New York

Letter from New York

by
31 July 2018

In 1993 Yale University’s Beinecke Rare Book and Manuscript Library held an exhibition entitled Nothing but Degeneracy: Modernism at The Dial, which consisted of documents from the library’s archival holdings of the influential American literary magazine The Dial ...

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In the heyday of Manhattan hotels, the Chelsea Hotel had its own special niche. The Pierre exuded wealth and exclusivity, the Plaza a sort of bourgeois glamour as the place where the bridge and tunnel crowd would throw caution to the wind and rent a corner suite for big occasions, and the Algonquin, with its round table and Hamlet the cat, radiated intellectual chic. The Chelsea had a sleazy, dangerous style, a place where almost anything went, where famous edgy artists got up to no good. It is no surprise that when, on a hot summer night in 1953, Gore Vidal and Jack Kerouac decided that they owed it to literary history to have it off, they chose the Chelsea for the momentous coupling. Even in late 1970s Manhattan, among a certain group to have sex at the Chelsea was considered almost a rite of passage.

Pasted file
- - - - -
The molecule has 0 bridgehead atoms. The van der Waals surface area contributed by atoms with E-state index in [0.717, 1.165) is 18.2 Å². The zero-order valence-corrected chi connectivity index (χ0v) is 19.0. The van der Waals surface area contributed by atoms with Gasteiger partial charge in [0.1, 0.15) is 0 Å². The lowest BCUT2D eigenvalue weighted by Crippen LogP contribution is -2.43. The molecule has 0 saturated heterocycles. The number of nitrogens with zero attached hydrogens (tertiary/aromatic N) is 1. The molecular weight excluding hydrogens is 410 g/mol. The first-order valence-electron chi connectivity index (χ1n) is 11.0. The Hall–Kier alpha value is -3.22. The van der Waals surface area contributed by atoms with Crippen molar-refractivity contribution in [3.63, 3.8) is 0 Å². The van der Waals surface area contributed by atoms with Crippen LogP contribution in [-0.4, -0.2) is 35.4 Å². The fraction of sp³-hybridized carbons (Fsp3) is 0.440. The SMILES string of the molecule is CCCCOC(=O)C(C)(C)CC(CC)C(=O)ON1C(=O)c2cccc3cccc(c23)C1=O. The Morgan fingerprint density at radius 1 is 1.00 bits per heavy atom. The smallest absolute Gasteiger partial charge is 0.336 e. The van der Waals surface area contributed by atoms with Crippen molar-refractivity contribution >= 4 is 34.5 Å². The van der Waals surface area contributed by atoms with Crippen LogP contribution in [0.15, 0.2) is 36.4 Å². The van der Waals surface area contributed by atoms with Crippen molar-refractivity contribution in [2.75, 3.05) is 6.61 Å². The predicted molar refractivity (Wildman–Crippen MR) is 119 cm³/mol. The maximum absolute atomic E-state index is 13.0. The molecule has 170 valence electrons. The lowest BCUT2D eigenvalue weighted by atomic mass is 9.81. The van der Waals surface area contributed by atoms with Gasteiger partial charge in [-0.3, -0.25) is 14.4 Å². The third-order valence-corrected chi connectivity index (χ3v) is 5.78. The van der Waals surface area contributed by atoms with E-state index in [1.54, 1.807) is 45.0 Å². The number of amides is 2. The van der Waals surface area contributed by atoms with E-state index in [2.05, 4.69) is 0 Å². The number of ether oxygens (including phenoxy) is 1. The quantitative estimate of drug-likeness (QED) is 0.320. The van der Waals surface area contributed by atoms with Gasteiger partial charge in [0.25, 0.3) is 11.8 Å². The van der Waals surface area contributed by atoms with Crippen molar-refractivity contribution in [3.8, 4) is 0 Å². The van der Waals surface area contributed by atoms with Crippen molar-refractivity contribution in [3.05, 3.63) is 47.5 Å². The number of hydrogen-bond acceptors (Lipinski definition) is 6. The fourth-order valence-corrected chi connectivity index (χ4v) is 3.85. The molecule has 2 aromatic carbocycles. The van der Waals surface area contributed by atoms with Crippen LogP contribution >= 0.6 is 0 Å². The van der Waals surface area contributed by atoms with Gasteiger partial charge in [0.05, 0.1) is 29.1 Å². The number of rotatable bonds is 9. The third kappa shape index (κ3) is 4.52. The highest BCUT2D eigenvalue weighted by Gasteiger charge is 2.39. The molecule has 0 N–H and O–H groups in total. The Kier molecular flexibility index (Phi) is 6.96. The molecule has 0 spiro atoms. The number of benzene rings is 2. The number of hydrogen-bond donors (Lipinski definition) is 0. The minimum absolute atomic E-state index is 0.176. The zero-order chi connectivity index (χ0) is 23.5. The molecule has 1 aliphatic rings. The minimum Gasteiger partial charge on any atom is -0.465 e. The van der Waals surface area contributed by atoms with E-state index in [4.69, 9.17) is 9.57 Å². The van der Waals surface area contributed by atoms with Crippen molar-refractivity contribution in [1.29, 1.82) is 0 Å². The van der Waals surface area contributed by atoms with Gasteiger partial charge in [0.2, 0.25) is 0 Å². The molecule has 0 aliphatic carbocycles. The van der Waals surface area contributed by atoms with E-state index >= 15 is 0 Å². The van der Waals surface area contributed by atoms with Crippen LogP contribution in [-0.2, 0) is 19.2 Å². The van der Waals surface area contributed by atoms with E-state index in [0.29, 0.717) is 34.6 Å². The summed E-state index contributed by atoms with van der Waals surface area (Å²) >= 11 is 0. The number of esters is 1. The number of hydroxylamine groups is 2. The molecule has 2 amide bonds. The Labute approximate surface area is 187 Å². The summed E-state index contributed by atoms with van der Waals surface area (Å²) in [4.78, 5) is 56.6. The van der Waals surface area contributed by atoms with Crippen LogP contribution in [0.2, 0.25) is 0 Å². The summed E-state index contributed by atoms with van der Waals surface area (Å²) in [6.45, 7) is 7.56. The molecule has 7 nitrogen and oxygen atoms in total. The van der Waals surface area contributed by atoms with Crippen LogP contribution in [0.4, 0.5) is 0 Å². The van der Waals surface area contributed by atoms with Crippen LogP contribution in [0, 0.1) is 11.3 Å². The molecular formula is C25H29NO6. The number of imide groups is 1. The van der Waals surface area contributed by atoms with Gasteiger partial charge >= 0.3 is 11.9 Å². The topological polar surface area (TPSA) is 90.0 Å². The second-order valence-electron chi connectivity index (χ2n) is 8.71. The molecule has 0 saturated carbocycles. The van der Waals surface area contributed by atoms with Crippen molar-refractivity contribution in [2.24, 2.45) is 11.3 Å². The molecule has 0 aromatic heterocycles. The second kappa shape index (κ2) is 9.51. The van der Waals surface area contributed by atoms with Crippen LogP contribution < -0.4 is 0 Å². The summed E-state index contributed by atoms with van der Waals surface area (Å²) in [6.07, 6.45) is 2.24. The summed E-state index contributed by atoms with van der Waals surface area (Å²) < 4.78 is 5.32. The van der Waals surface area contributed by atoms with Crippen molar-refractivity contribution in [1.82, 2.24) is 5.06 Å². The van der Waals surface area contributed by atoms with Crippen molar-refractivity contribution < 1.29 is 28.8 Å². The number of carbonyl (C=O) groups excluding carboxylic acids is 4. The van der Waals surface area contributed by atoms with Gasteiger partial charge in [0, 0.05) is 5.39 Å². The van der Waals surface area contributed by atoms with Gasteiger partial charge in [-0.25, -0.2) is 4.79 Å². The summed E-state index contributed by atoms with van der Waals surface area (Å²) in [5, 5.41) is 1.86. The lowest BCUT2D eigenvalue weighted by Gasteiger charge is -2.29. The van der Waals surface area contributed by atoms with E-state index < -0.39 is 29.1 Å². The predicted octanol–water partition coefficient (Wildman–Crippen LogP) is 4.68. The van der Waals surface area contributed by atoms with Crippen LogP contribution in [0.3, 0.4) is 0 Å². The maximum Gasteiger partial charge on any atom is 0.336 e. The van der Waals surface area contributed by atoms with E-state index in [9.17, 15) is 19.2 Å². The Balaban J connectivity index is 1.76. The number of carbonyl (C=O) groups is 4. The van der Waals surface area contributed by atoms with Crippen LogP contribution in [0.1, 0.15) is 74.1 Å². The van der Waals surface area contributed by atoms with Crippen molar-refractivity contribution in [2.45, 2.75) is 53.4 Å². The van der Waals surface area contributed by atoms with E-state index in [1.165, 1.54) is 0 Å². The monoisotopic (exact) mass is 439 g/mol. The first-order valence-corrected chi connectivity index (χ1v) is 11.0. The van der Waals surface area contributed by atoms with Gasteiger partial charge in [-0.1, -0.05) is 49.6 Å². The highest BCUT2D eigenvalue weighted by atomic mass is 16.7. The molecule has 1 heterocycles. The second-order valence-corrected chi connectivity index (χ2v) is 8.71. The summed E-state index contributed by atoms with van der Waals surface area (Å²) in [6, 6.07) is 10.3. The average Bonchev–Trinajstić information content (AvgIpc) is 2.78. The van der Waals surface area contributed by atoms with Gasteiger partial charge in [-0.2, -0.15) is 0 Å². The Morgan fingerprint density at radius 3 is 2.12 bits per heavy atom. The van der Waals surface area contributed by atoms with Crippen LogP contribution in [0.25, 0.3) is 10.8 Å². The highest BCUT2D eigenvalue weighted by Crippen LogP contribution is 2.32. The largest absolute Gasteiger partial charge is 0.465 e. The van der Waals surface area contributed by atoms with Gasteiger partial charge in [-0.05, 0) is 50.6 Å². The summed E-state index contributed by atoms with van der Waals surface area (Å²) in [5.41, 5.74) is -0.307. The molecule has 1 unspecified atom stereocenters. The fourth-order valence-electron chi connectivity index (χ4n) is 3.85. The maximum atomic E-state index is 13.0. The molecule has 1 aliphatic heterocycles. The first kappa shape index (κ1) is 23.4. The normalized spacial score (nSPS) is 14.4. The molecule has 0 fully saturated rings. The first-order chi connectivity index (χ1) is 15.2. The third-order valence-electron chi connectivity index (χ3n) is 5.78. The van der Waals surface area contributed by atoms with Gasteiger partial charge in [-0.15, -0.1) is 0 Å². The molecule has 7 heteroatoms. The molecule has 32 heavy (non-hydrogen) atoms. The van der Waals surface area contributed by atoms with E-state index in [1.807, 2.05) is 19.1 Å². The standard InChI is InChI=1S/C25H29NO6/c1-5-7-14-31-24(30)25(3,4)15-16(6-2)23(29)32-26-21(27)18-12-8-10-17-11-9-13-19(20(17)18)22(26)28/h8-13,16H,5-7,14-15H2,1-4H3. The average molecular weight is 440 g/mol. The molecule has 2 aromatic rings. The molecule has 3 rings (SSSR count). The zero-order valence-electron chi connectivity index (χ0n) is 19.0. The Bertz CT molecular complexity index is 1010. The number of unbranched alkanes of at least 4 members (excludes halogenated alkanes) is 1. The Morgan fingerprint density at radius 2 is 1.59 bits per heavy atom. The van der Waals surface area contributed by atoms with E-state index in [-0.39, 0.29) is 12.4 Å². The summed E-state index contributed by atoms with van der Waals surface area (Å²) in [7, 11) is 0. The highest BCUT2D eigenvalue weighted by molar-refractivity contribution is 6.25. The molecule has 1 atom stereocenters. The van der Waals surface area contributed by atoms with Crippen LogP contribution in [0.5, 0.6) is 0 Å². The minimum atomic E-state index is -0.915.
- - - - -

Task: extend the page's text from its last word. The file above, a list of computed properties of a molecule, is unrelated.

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Never far from one’s mind these days, the events of September 11, 2001, and their direct aftermath in Afghanistan and elsewhere, had to be prominent in this month’s issue of ABR, such is their complex resonance and ubiquitous iconography. To complement Morag Fraser’s essay in this issue on the consequences of ‘September 11’ for civic ...

Primo Levi, in two interviews given almost twenty years ago*, set a standard of critical sympathy that is not only exemplary, but peculiarly apt to the fraught debate about the post-September 11 world and the USA’s place and reputation within it.

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The New York City Opera could not have known when they programmed a revival of John Philip Souza’s The Glass Blower just how appropriate it would be post-September 11.

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